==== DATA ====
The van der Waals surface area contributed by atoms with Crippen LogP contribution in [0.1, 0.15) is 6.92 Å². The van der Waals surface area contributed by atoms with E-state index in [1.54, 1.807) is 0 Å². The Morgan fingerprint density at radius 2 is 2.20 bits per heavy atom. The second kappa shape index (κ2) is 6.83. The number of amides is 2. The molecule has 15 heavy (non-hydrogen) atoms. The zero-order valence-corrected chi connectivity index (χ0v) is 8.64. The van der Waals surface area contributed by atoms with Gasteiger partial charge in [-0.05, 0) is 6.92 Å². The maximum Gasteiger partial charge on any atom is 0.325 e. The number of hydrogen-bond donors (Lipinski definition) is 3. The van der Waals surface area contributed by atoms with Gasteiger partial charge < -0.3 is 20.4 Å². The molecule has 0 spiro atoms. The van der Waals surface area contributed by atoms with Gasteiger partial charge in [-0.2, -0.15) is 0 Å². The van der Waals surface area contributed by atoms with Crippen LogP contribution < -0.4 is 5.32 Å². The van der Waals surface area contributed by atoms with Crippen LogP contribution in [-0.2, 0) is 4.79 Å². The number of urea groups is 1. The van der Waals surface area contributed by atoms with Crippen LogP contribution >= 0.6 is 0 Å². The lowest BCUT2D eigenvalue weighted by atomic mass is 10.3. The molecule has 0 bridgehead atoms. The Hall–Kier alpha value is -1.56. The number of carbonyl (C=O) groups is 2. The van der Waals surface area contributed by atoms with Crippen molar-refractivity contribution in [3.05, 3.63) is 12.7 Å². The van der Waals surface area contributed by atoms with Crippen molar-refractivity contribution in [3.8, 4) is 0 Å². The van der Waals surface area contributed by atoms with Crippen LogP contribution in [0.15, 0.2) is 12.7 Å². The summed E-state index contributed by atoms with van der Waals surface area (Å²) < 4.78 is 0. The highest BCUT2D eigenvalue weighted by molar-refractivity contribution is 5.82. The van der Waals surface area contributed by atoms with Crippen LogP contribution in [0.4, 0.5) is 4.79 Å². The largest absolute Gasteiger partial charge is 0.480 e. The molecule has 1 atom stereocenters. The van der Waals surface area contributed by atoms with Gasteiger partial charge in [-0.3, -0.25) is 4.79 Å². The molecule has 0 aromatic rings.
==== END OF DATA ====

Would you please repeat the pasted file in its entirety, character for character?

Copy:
The van der Waals surface area contributed by atoms with Crippen LogP contribution in [0.1, 0.15) is 6.92 Å². The van der Waals surface area contributed by atoms with E-state index in [1.54, 1.807) is 0 Å². The Morgan fingerprint density at radius 2 is 2.20 bits per heavy atom. The second kappa shape index (κ2) is 6.83. The number of amides is 2. The molecule has 15 heavy (non-hydrogen) atoms. The zero-order valence-corrected chi connectivity index (χ0v) is 8.64. The van der Waals surface area contributed by atoms with Gasteiger partial charge in [-0.05, 0) is 6.92 Å². The maximum Gasteiger partial charge on any atom is 0.325 e. The number of hydrogen-bond donors (Lipinski definition) is 3. The van der Waals surface area contributed by atoms with Gasteiger partial charge < -0.3 is 20.4 Å². The molecule has 0 spiro atoms. The van der Waals surface area contributed by atoms with Gasteiger partial charge in [-0.2, -0.15) is 0 Å². The van der Waals surface area contributed by atoms with Crippen LogP contribution < -0.4 is 5.32 Å². The van der Waals surface area contributed by atoms with Crippen LogP contribution in [-0.2, 0) is 4.79 Å². The number of urea groups is 1. The van der Waals surface area contributed by atoms with Crippen LogP contribution >= 0.6 is 0 Å². The lowest BCUT2D eigenvalue weighted by atomic mass is 10.3. The molecule has 0 bridgehead atoms. The Hall–Kier alpha value is -1.56. The number of carbonyl (C=O) groups is 2. The van der Waals surface area contributed by atoms with Crippen molar-refractivity contribution in [3.05, 3.63) is 12.7 Å². The van der Waals surface area contributed by atoms with Crippen molar-refractivity contribution in [3.8, 4) is 0 Å². The van der Waals surface area contributed by atoms with Crippen LogP contribution in [0.15, 0.2) is 12.7 Å². The summed E-state index contributed by atoms with van der Waals surface area (Å²) < 4.78 is 0. The highest BCUT2D eigenvalue weighted by molar-refractivity contribution is 5.82. The van der Waals surface area contributed by atoms with Crippen LogP contribution in [0.4, 0.5) is 4.79 Å². The largest absolute Gasteiger partial charge is 0.480 e. The molecule has 1 atom stereocenters. The van der Waals surface area contributed by atoms with Gasteiger partial charge in [-0.3, -0.25) is 4.79 Å². The molecule has 0 aromatic rings.